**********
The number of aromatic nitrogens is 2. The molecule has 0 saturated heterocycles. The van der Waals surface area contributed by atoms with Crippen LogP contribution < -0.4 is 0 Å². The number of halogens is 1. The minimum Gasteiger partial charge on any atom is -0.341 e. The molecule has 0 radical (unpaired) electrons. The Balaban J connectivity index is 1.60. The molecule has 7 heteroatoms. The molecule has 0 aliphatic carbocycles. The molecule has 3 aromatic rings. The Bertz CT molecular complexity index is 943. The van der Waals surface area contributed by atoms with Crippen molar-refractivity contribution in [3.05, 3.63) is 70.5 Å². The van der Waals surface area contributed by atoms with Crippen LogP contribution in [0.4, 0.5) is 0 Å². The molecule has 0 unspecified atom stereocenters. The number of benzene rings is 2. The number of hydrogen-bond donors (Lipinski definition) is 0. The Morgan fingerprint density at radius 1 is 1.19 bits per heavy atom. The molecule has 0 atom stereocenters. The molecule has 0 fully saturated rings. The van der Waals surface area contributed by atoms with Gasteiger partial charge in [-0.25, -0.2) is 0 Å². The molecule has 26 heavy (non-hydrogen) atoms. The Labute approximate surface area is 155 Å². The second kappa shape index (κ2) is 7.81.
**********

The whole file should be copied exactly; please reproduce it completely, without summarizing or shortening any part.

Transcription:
The number of aromatic nitrogens is 2. The molecule has 0 saturated heterocycles. The van der Waals surface area contributed by atoms with Crippen LogP contribution < -0.4 is 0 Å². The number of halogens is 1. The minimum Gasteiger partial charge on any atom is -0.341 e. The molecule has 0 radical (unpaired) electrons. The Balaban J connectivity index is 1.60. The molecule has 7 heteroatoms. The molecule has 0 aliphatic carbocycles. The molecule has 3 aromatic rings. The Bertz CT molecular complexity index is 943. The van der Waals surface area contributed by atoms with Crippen molar-refractivity contribution in [3.05, 3.63) is 70.5 Å². The van der Waals surface area contributed by atoms with Crippen LogP contribution in [0.4, 0.5) is 0 Å². The molecule has 0 unspecified atom stereocenters. The number of benzene rings is 2. The number of hydrogen-bond donors (Lipinski definition) is 0. The Morgan fingerprint density at radius 1 is 1.19 bits per heavy atom. The molecule has 0 atom stereocenters. The molecule has 0 fully saturated rings. The van der Waals surface area contributed by atoms with Gasteiger partial charge in [-0.25, -0.2) is 0 Å². The molecule has 26 heavy (non-hydrogen) atoms. The Labute approximate surface area is 155 Å². The second kappa shape index (κ2) is 7.81.